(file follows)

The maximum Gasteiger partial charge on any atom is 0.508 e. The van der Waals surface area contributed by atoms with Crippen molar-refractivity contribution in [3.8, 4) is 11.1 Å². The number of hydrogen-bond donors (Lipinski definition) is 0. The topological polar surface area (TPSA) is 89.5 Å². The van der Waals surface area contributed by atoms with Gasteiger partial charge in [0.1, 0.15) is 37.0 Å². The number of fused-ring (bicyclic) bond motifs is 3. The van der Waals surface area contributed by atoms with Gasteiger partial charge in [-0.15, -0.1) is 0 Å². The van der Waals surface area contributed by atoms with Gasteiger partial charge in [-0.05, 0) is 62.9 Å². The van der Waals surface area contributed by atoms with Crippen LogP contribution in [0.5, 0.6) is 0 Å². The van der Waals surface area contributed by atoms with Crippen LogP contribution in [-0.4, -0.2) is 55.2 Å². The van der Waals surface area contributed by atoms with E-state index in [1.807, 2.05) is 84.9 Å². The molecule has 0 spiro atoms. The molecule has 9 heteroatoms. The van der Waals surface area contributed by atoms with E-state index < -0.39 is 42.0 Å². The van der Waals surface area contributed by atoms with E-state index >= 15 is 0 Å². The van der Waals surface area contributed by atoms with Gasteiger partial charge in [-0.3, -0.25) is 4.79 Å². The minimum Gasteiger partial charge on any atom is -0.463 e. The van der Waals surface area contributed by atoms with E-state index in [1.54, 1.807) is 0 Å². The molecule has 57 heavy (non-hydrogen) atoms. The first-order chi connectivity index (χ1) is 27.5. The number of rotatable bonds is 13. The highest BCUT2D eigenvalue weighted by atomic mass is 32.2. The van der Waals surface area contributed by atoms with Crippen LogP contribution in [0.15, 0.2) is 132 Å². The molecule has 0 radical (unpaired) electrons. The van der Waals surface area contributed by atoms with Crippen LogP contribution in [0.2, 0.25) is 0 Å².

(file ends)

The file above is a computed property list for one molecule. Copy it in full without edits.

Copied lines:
The maximum Gasteiger partial charge on any atom is 0.508 e. The van der Waals surface area contributed by atoms with Crippen molar-refractivity contribution in [3.8, 4) is 11.1 Å². The number of hydrogen-bond donors (Lipinski definition) is 0. The topological polar surface area (TPSA) is 89.5 Å². The van der Waals surface area contributed by atoms with Gasteiger partial charge in [0.1, 0.15) is 37.0 Å². The number of fused-ring (bicyclic) bond motifs is 3. The van der Waals surface area contributed by atoms with Gasteiger partial charge in [-0.15, -0.1) is 0 Å². The van der Waals surface area contributed by atoms with Gasteiger partial charge in [-0.05, 0) is 62.9 Å². The van der Waals surface area contributed by atoms with Crippen LogP contribution in [0.5, 0.6) is 0 Å². The van der Waals surface area contributed by atoms with Crippen LogP contribution in [-0.4, -0.2) is 55.2 Å². The van der Waals surface area contributed by atoms with E-state index in [1.807, 2.05) is 84.9 Å². The molecule has 0 spiro atoms. The molecule has 9 heteroatoms. The van der Waals surface area contributed by atoms with E-state index < -0.39 is 42.0 Å². The van der Waals surface area contributed by atoms with E-state index >= 15 is 0 Å². The van der Waals surface area contributed by atoms with Gasteiger partial charge in [-0.3, -0.25) is 4.79 Å². The minimum Gasteiger partial charge on any atom is -0.463 e. The van der Waals surface area contributed by atoms with E-state index in [1.54, 1.807) is 0 Å². The molecule has 57 heavy (non-hydrogen) atoms. The first-order chi connectivity index (χ1) is 27.5. The number of rotatable bonds is 13. The highest BCUT2D eigenvalue weighted by atomic mass is 32.2. The van der Waals surface area contributed by atoms with Crippen LogP contribution in [0.15, 0.2) is 132 Å². The molecule has 0 radical (unpaired) electrons. The van der Waals surface area contributed by atoms with Crippen LogP contribution in [0.2, 0.25) is 0 Å².